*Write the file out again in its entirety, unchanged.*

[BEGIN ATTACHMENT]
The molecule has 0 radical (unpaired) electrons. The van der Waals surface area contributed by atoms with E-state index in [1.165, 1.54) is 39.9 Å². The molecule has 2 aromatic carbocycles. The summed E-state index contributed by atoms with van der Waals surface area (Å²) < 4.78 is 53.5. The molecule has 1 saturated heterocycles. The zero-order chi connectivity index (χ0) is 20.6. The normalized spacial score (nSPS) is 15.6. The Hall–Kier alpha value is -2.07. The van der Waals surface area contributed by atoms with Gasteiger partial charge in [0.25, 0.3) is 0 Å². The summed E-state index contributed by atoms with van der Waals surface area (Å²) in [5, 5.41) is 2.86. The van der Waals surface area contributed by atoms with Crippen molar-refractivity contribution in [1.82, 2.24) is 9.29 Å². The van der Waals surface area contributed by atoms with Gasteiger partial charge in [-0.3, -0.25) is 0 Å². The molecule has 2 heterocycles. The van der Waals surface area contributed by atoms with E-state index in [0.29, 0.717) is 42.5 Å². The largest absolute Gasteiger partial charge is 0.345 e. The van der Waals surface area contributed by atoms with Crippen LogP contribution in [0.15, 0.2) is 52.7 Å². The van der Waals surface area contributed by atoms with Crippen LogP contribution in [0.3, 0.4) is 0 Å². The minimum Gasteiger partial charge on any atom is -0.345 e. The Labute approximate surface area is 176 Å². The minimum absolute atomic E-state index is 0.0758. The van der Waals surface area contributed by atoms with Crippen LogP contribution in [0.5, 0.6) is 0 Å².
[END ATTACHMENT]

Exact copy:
The molecule has 0 radical (unpaired) electrons. The van der Waals surface area contributed by atoms with E-state index in [1.165, 1.54) is 39.9 Å². The molecule has 2 aromatic carbocycles. The summed E-state index contributed by atoms with van der Waals surface area (Å²) < 4.78 is 53.5. The molecule has 1 saturated heterocycles. The zero-order chi connectivity index (χ0) is 20.6. The normalized spacial score (nSPS) is 15.6. The Hall–Kier alpha value is -2.07. The van der Waals surface area contributed by atoms with Gasteiger partial charge in [0.25, 0.3) is 0 Å². The summed E-state index contributed by atoms with van der Waals surface area (Å²) in [5, 5.41) is 2.86. The van der Waals surface area contributed by atoms with Crippen molar-refractivity contribution in [1.82, 2.24) is 9.29 Å². The van der Waals surface area contributed by atoms with Gasteiger partial charge in [-0.3, -0.25) is 0 Å². The molecule has 2 heterocycles. The van der Waals surface area contributed by atoms with E-state index in [0.29, 0.717) is 42.5 Å². The largest absolute Gasteiger partial charge is 0.345 e. The van der Waals surface area contributed by atoms with Crippen LogP contribution in [0.15, 0.2) is 52.7 Å². The van der Waals surface area contributed by atoms with Crippen LogP contribution in [0.3, 0.4) is 0 Å². The minimum Gasteiger partial charge on any atom is -0.345 e. The Labute approximate surface area is 176 Å². The minimum absolute atomic E-state index is 0.0758. The van der Waals surface area contributed by atoms with Crippen LogP contribution in [0.5, 0.6) is 0 Å².